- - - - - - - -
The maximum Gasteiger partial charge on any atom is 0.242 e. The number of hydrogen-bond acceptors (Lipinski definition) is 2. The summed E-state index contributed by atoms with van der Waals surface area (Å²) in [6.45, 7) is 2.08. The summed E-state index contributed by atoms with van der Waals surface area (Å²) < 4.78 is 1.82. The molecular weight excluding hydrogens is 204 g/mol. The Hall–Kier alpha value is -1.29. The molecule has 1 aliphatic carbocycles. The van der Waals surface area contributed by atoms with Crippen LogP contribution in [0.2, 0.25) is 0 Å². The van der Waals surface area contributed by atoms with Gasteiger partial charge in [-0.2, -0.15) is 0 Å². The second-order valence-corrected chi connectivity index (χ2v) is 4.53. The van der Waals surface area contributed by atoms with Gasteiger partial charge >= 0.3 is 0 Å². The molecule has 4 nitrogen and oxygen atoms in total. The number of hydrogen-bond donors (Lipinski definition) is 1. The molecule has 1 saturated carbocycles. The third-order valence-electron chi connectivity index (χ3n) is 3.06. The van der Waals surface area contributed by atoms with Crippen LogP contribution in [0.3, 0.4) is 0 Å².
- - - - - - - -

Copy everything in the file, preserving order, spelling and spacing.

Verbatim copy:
The maximum Gasteiger partial charge on any atom is 0.242 e. The number of hydrogen-bond acceptors (Lipinski definition) is 2. The summed E-state index contributed by atoms with van der Waals surface area (Å²) in [6.45, 7) is 2.08. The summed E-state index contributed by atoms with van der Waals surface area (Å²) < 4.78 is 1.82. The molecular weight excluding hydrogens is 204 g/mol. The Hall–Kier alpha value is -1.29. The molecule has 1 aliphatic carbocycles. The van der Waals surface area contributed by atoms with Crippen LogP contribution in [0.2, 0.25) is 0 Å². The van der Waals surface area contributed by atoms with Gasteiger partial charge in [-0.2, -0.15) is 0 Å². The second-order valence-corrected chi connectivity index (χ2v) is 4.53. The van der Waals surface area contributed by atoms with Gasteiger partial charge >= 0.3 is 0 Å². The molecule has 4 nitrogen and oxygen atoms in total. The number of hydrogen-bond donors (Lipinski definition) is 1. The molecule has 1 saturated carbocycles. The third-order valence-electron chi connectivity index (χ3n) is 3.06. The van der Waals surface area contributed by atoms with Crippen LogP contribution in [0.3, 0.4) is 0 Å².